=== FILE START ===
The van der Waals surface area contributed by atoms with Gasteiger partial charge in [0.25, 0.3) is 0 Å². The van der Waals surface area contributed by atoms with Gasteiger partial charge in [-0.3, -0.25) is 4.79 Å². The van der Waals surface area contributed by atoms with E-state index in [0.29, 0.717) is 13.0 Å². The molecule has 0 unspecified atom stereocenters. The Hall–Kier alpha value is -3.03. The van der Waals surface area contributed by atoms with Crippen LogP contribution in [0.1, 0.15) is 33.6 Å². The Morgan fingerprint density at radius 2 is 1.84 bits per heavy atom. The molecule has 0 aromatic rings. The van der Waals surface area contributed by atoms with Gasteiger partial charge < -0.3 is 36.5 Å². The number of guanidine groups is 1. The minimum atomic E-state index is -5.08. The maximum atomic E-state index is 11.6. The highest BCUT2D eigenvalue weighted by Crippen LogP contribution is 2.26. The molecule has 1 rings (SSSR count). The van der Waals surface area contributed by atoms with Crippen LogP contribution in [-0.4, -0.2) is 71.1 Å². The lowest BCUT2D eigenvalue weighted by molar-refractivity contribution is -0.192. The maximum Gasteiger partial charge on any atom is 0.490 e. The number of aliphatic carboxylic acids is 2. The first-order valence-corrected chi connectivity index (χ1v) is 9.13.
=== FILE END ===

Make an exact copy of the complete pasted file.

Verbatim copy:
The van der Waals surface area contributed by atoms with Gasteiger partial charge in [0.25, 0.3) is 0 Å². The van der Waals surface area contributed by atoms with Gasteiger partial charge in [-0.3, -0.25) is 4.79 Å². The van der Waals surface area contributed by atoms with E-state index in [0.29, 0.717) is 13.0 Å². The molecule has 0 unspecified atom stereocenters. The Hall–Kier alpha value is -3.03. The van der Waals surface area contributed by atoms with Crippen LogP contribution in [0.1, 0.15) is 33.6 Å². The Morgan fingerprint density at radius 2 is 1.84 bits per heavy atom. The molecule has 0 aromatic rings. The van der Waals surface area contributed by atoms with Gasteiger partial charge < -0.3 is 36.5 Å². The number of guanidine groups is 1. The minimum atomic E-state index is -5.08. The maximum atomic E-state index is 11.6. The highest BCUT2D eigenvalue weighted by Crippen LogP contribution is 2.26. The molecule has 1 rings (SSSR count). The van der Waals surface area contributed by atoms with Crippen LogP contribution in [-0.4, -0.2) is 71.1 Å². The lowest BCUT2D eigenvalue weighted by molar-refractivity contribution is -0.192. The maximum Gasteiger partial charge on any atom is 0.490 e. The number of aliphatic carboxylic acids is 2. The first-order valence-corrected chi connectivity index (χ1v) is 9.13.